The Political & Normative Language of Poetry
“My purpose is to make my soul rhyme with my mind” – Saul Williams.
Poetry is art. For poets… It is a lifestyle, a movement, a vision of freedom. It is social change, and the conscious architecture of reality. Franco Bifo Berardi published a book in 2012 titled “The uprising: On poetry and finance” where he described it as follows “Poetry is the voice of language, in this sense: it is the reemergence of the deictic function (from deixis, self-indication) of enunciation. Poetry is the here and now of the voice, of the body, and of the word, sensously giving birch to meaning”.
In a system where democracy is a questionable topic, and where freedom of speech has become a political circus of pretence policies and regulations; why is it that people still find the time and energy to invest against art? Could it be because art comforts the disturbed, and disturbs the comfortable? (as stated by Banksy).
Poetry has always been a part of social change. The BBC published an article in 2002 titled “How war Inspires the world’s poets” through which they stated that “The best known modern poetry in Britain must surely be that of the war poets, the angry, sad and bitter soldier-poets who fought in the First World War. The poems have become a grid through which that war, and other wars too, are seen.”
Moreover, the Chicago Tribune wrote an article on the 15th August, 2017 titled: ‘Why poetry?’ is like asking, ‘why pleasure?’, which explored how people’s connections and disconnections to this art occur. “It is both distressing and strange that so many people are put off by poetry, given that so many of our first experiences with language is with poetry — not only with children’s books like Dr. Seuss or ‘Goodnight Moon,’ but even with the earlier singsong of parents”
I had the pleasure of interviewing the director and founder of Versify in Plymouth, a movement that seeks to revive poetry in all its forms. Marion Clare’s perspective expands on how poetry can be used as a constructive weapon for social change, and how language has the power to build a better world.
Betshy X0: Why do you think Plymouth needs Versify?
Marion Clare: Because it provides a way for younger generations to learn and build on new skills. There are people here with stories to tell. People with talent. It is a way of encouraging them to believe in their dreams, and what they’ve got to say. It represents freedom of expression, and promotes speaking up, raising our voices as a community. You don’t have to be a polished performer or really confident to participate. It is about the artistic journey people experience, and how these natural talents can be developed in a nurturing environment.
– How can younger generations benefit from embracing their freedom of speech?
– A generation’s voice and story are the power they have, their self-identity. Often, these elements are sold or given away to the corporate facade. These are quite abstract, raw ideas that cause people to think about what really matters to them, and what they believe in.
Versify encourages participants to share those ideas with others, in order to create dialogue and conversation. It boosts people’s confidence and self-esteem. Raw poetry can make those ideas concrete, and visceral. That makes it exciting.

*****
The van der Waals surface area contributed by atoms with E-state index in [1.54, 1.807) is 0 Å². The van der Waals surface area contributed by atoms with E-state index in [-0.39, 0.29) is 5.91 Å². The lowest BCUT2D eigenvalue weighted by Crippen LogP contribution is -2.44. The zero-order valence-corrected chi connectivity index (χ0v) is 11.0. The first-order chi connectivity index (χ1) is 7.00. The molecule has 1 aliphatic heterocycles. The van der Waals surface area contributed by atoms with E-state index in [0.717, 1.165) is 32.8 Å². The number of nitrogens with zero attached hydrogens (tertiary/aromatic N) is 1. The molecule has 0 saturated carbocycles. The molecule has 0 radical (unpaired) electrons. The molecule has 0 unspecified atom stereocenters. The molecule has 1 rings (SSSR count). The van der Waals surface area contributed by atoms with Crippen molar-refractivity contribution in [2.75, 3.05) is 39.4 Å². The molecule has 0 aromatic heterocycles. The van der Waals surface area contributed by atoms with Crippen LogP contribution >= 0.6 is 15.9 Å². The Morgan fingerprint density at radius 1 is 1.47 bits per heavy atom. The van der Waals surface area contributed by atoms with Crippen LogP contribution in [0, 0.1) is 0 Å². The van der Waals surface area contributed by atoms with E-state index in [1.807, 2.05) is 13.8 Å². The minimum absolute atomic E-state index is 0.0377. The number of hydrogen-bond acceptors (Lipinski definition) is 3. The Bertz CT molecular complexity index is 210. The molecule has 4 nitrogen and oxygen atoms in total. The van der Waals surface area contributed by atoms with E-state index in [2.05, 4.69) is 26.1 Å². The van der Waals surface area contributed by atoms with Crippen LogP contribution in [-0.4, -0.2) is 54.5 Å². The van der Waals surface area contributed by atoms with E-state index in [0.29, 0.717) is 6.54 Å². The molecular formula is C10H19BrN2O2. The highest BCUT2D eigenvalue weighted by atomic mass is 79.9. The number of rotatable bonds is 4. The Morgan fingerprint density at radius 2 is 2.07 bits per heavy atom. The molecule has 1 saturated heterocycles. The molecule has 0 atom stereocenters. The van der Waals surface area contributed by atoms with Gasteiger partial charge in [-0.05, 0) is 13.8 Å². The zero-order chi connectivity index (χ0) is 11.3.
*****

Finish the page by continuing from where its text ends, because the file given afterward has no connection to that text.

– What inspired you to initiate this movement?
– I wanted to help create a platform where people could try out new things, and unleash their creativity. I envisioned Versify to be a space where individuals could explore different styles of performance; and where diversity is celebrated. Moreover, I dream of breaking the barrier between poetry, music; and performing arts.
– Do you think Versify could become part of Plymouth’s culture in the future?
– If Plymouth had this culture of creating stuff together, that would be so cool. As my song “Fairy Port” says “this city is a low aspiration ferry port”. Participation in arts can raise aspirations, and challenge negative stereotypes.
It feels like Versify is growing and evolving from what was originally an idea, or a project… into a community. So yes, I think it has scope and life to grow further.
– I once read the quote: “Truth is like poetry, and most people fucking hate poetry”. Why do you think that’s the case?
– There is this successful spoken word event called “Bang Said the Gun” that put it well when they said: “Poetry for people who hate poetry”.
Poetry can be an effective way of speaking the truth to those in power, and that might not always be popular, or well-received. For instance – going back in history– the role of the jester was to entertain the king and make him laugh; but he was also able to challenge the status quo through humour.
Another reason why it is hated is because people think poetry is something that is dry, boring, over-intellectual and irrelevant to them. However, poetry can be as interesting or/and as vital as the person who is speaking and the story they are telling. Poetry can be funny; and the line between stand-up comedy and poetry is quite flexible. It can be fun.
Versify Plymouth: Official Website
BBC News: How War Inspires the World’s Poets
The Chicago Tribune: ‘Why Poetry?’ is like asking, ‘Why Pleasure?’
Marion Clare – Artist Page
Berardi, Franco (2012): The Uprising– On Poetry and Finance.
Goodreads: Banksy Quotes
Art Banksy Change Collective Devon Economics Expression Finance Freedom Language Marion Clare Music Perspective Philosophy Plymouth Poems Poetry Politics Psychology Revolution Saul Williams Social Social Change Society Sociology Versify War